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General Compression and ConocoPhillips to Develop Compressed Air Energy Storage Projects

General Compression, Inc., a Massachusetts company developing an innovative compressed air energy storage system, has signed an agreement with ConocoPhillips to develop compressed air energy storage (CAES) projects, beginning with a pilot project in Texas, using General Compression’s Advanced Energy Storage (GCAES) technology.

Gcaes
The GCAES system. Click to enlarge.

GCAES is a modular compressor/expander unit that has a nominal size of 2 MW and features a roundtrip electrical efficiency in excess of 70%. Unlike conventional turbomachinery-based compressed air energy storage, GCAES consumes no fuel and emits no carbon. GCAES technology can increase utility reliance on renewables, eliminate wind power curtailment, enhance transmission utilization, and make dispatchable renewable power available to customers.

Founded in 2006, General Compression, Inc. has made patent-pending advancements in the fields of isothermal compression and expansion to provide utility-scale storage for clean electricity sources such as wind and solar. General Compression raised more than $17 million in Series A financing in 2010.

Comments

3PeaceSweet

Interesting, although it seems silly to put renewable energy through a 75% round trip efficiency.

A better option might be just to have a flywheel or two in the base of each turbine to cope with changes in output, although improvements in forcasting including forward facing LIDAR systems can give an accurate forcast of likely production over the next 10 minutes / hours / days.

Compressed air storage might be able to share equipment with a CSP plant with thermal storage, although finding a good site could be tricky!

ToppaTom

How do they get 75%?

Is this the goal?

I don't follow how LIDAR could be involved, but this is not new and could provide some smoothing for any kind of intermittant power.

Arne

3PeaceSweet,

70% roundtrip efficiency is excellent compared to the 0% efficiency that you get if you have to dump the power. Renewables like wind or PV are a use-it-or-loose-it proposition.

Furthermore, not all renewable energy is put through this storage, only the excess.

Flywheels can only store a very small amount of energy at a high cost and are therefore in a different category than comporessed air storage.

Forecasting does help to anticipate, but sometimes with high winds during periods of low demand, you can run out of options with respect of what to do with the energy.

HarveyD

Eventually, lower cost, long lasting very large battery banks will do the job best. Meanwhile, other means such air compressed air could do it.

In our area, Wind power coupled with Hydro power works best because Hydro power can quickly and easily be adjusted to meet variable demand and/or wind power production variations. No energy is lost because unused water is stored in the huge reservoirs and is available whenever required. Keeping the water reservoirs full (or fuller) increases the water pressure and hydro power production potential. No water pumps are required. The large power grid currently used interconnects up to 100+ hydro power plants and 1000+ (soon to be 2000+) Wind power turbines for a total of over 40 000 MW (soon to be about 48 000 MW). By using Wind turbines for base load, you can effectively use 100% of the power produced by wind, increasing the power factor.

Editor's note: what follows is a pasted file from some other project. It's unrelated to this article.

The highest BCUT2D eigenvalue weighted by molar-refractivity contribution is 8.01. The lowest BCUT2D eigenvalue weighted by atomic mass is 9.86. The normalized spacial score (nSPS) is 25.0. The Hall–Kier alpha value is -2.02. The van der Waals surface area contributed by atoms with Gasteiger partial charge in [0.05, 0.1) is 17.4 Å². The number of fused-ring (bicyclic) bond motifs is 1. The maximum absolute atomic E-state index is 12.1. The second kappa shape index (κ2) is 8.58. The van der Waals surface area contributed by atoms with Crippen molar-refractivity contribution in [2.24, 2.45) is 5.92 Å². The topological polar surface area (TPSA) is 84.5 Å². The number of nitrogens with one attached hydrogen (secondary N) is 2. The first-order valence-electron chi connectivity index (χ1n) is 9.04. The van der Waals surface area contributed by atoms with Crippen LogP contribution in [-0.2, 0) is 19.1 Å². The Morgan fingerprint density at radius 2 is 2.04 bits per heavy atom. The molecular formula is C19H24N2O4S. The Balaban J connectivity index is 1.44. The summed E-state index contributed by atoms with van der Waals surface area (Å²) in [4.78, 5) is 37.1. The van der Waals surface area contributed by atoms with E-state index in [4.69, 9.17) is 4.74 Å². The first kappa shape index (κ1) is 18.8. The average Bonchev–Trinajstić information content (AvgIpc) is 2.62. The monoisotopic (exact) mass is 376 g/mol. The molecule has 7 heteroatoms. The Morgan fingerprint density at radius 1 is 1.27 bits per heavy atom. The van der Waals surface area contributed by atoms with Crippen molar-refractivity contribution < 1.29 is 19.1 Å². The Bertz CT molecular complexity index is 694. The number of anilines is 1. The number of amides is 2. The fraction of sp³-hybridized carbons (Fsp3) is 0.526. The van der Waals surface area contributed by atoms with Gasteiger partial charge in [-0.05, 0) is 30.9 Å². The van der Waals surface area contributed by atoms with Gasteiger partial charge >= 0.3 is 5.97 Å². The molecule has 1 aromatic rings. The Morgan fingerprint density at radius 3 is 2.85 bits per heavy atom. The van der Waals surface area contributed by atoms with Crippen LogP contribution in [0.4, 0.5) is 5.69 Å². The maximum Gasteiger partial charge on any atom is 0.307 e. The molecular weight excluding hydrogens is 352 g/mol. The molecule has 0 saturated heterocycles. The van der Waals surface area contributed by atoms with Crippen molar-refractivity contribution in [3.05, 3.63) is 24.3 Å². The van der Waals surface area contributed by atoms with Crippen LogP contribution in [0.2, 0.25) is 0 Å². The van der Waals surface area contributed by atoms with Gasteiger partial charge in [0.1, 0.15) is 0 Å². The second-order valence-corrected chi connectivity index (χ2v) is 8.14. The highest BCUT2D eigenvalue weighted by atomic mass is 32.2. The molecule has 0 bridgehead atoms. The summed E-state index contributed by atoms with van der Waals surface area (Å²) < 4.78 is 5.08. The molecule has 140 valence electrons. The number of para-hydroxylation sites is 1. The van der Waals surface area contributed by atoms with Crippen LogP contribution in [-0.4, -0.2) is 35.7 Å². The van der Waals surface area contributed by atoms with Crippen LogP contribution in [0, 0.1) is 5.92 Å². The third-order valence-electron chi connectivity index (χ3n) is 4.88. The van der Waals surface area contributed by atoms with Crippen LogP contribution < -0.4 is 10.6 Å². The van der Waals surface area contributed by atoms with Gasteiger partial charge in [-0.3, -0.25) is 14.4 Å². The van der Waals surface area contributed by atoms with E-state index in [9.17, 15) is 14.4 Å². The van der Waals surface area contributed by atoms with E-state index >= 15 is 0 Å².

Henry Gibson

It is well known in the electric industry that it is cheaper to not store electrical energy. Coal burning steam power plants have ignored a possible option for many years just to make their turbines as efficient as possible. Much smaller but cheaper, lower efficiency turbines can be built that will allow a rapid start up within a few seconds and massive amounts of high pressure hot water can be stored in tanks to have immediate steam available. High temperature molten salts can also be used to store the immediatly need heat energy. Later needed energy can be kept in the low cost coal until it is burned. The lower efficiency turbines are compensated for by the low cost of the coal and the immediate response of the small turbines and the redundant use of many small turbines for peak power.

A generating station with more than 16 large natural gas powered engines earns its money mostly by not operating but by being ready to operate one or all of the engine generators on a few moments notice. A nearly identical power station operates much of the time to send cheaper power to its owners at a distant mine.

Each windturbine should be required to have an associated engine or gas turbine that can substitute for the failure of the wind to blow. This engine should be located in large buildings in places near the turbine, so that it can be also used for combined heat power and cooling. On a hot summer afternoon every wind turbine that is not generating full power has a substitute fossil powered generator running somewhere and generating CO2 that should be atributed to the windturbine and its owners. ..HG..

Engineer-Poet

General Compression's site says nothing much about their technology, but "isothermal" is suggestive. Near-isothermal compression of air means it's probably mixed with an incompressible heat-storage medium during the compression process. The likeliest candidate is water. Extracting hot liquid before the air goes to storage, and spraying it back into the stream of air on expansion, is a fairly obvious way to deal with the heat-cycling issues of CAES.

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